Trusted Computing and the Enterprise Software Ecosystem: Part 2 (of 7)

1.1 Trusted Computing Group

The problem of trust in computing platforms has been directly addressed by the Trusted Computing Group (TCG)[2], an industry consortium formed in 2003 to create standards “with the aim of enhancing the security of the computing environment in disparate computer platforms.”[3]

TCG defines the notion of trust as “the expectation that a device will behave in a particular manner for the specific purpose”.[4] For example, it is the expectation that our kitchen refrigerator will cool its contents to the level specified by its thermostat, no more (interfering with the contents placed within, spying on users opening the door, borrowing electricity to transmit wireless messages) and no less (failing to cool during early morning hours, changing the thermostat settings unpredictably). With reference to the malware discussion above, it is the assurance that only and exactly the software one expects to be running on their computer is, in fact, running, and in unmodified form. In other words, what we assume of our software is only and precisely what is the case.

But how can how can anyone guarantee the integrity of a computer’s software? Here TCG offers the powerful notions of integrity measurements and root of trust.

An integrity measurement of a computer program image (or, more generally, a block of data) is a cryptographic hash (e.g., SHA-1[5]) expressed as a fixed-length numerical value. Such hash functions have several nice properties: they are easy to compute, it is computationally infeasible to reconstruct the original data from the hash, collisions are extremely unlikely, and any change to the original data (even a single bit) will result in a significant change to the resulting hash value. In short, a cryptographic hash provides a robust fingerprinting mechanism for establishing the identity of a particular program image or block of data.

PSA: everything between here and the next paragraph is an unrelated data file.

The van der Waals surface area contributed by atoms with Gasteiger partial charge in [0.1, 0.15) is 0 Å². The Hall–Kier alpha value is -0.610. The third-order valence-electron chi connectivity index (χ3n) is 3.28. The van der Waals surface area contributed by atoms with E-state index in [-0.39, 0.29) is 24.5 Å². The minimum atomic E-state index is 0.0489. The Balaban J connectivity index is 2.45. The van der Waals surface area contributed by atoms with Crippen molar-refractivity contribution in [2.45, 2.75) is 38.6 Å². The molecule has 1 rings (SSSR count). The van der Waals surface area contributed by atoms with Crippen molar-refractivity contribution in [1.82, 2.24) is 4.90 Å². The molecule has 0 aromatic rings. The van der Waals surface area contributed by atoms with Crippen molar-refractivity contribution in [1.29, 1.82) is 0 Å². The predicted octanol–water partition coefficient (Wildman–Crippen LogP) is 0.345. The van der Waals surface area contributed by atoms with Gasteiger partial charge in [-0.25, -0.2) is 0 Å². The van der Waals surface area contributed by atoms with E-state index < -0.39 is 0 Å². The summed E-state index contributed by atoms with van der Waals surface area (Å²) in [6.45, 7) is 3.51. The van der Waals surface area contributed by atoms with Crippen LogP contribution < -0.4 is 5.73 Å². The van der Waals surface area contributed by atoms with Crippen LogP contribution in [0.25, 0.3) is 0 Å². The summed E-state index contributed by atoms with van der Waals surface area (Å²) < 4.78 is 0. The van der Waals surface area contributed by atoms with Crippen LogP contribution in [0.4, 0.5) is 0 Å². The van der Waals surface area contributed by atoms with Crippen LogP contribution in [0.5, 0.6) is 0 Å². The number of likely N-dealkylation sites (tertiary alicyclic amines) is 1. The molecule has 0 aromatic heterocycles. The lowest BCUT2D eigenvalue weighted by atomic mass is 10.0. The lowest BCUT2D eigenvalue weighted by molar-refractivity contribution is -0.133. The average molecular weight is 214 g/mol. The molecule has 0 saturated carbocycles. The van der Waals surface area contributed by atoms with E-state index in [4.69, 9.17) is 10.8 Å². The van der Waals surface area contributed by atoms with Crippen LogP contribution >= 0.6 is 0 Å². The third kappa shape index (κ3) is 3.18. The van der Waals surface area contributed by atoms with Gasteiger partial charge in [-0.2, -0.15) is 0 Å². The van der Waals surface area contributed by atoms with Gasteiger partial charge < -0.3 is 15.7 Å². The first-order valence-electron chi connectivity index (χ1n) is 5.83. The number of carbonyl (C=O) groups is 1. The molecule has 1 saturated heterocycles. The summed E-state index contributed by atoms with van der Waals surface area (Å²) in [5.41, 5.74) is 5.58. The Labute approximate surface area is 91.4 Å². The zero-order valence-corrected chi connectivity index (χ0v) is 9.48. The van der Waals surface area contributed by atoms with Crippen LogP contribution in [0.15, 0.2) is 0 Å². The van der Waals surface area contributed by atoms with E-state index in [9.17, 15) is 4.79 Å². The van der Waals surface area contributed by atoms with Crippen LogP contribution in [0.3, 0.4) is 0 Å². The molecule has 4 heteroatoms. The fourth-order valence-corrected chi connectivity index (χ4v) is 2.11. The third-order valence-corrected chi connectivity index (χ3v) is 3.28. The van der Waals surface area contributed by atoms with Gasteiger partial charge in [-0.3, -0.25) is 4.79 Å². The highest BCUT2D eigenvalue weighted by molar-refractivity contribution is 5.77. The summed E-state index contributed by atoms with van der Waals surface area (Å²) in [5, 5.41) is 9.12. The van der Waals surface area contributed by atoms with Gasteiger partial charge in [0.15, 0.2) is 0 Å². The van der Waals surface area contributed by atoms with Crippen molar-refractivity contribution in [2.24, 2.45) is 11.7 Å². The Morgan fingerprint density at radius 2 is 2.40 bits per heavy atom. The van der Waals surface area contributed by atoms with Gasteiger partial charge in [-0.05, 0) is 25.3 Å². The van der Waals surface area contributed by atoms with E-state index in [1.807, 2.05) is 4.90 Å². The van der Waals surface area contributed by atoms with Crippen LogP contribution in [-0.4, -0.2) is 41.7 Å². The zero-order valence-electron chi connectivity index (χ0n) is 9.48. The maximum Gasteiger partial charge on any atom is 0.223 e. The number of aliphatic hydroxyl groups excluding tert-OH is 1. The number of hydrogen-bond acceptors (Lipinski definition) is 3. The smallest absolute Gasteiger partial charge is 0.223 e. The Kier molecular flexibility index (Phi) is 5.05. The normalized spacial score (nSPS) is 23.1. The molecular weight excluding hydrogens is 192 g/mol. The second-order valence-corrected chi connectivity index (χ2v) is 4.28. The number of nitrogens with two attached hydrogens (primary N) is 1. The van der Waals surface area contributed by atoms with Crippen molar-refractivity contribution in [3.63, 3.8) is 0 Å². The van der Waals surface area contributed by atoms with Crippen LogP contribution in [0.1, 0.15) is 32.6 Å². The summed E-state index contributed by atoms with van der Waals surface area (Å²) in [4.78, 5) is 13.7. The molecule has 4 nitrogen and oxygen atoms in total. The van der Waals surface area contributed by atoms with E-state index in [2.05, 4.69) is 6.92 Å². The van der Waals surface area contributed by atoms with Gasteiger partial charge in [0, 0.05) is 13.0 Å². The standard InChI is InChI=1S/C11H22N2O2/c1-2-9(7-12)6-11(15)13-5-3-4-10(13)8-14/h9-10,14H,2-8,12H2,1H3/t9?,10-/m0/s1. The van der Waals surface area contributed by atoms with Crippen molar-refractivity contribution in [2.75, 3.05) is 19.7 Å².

The notion of a “root of trust” needs to be understood in the context of a “chain of trust”, also known as “transitive” or “inductive” trust.[6] A complex software environment is composed of numerous independent software components, some of which are involved in the process of booting the system and establishing core operating system functionality. Suppose we could establish trust for the very first component taking control of the system by taking an integrity measurement if its image and confirming its signature or fingerprint. That component, if it passes, could then reliably be used to test the next component in the same way, thus extending trust to the next component. In this way, the software associated with launching an entire system could be systematically measured in a transitive manner, thus establishing a “chain of trust” through which we can, module by module, verify the integrity of a multi-component software environment.

A key challenge in this scheme, of course, is what to use as the initial root of trust from which all transitive trust will follow. The answer is a new piece of hardware known as the Trusted Platform Module, or TPM.

References:
[2] http://www.trustedcomputinggroup.org
[3] TCG Specification Architecture Overview. Specification Revision 1.4, 2nd August 2007.
[4] TCG Specification Architecture Overview, p. 5.
[5] Secure Hash Standard. Federal Information Processing Standards (FIPS) Publication 180-1. April 1995. http://www.itl.nist.gov/fipspubs/fip180-1.htm
[6] TCG Specification Architecture Overview, p. 7.

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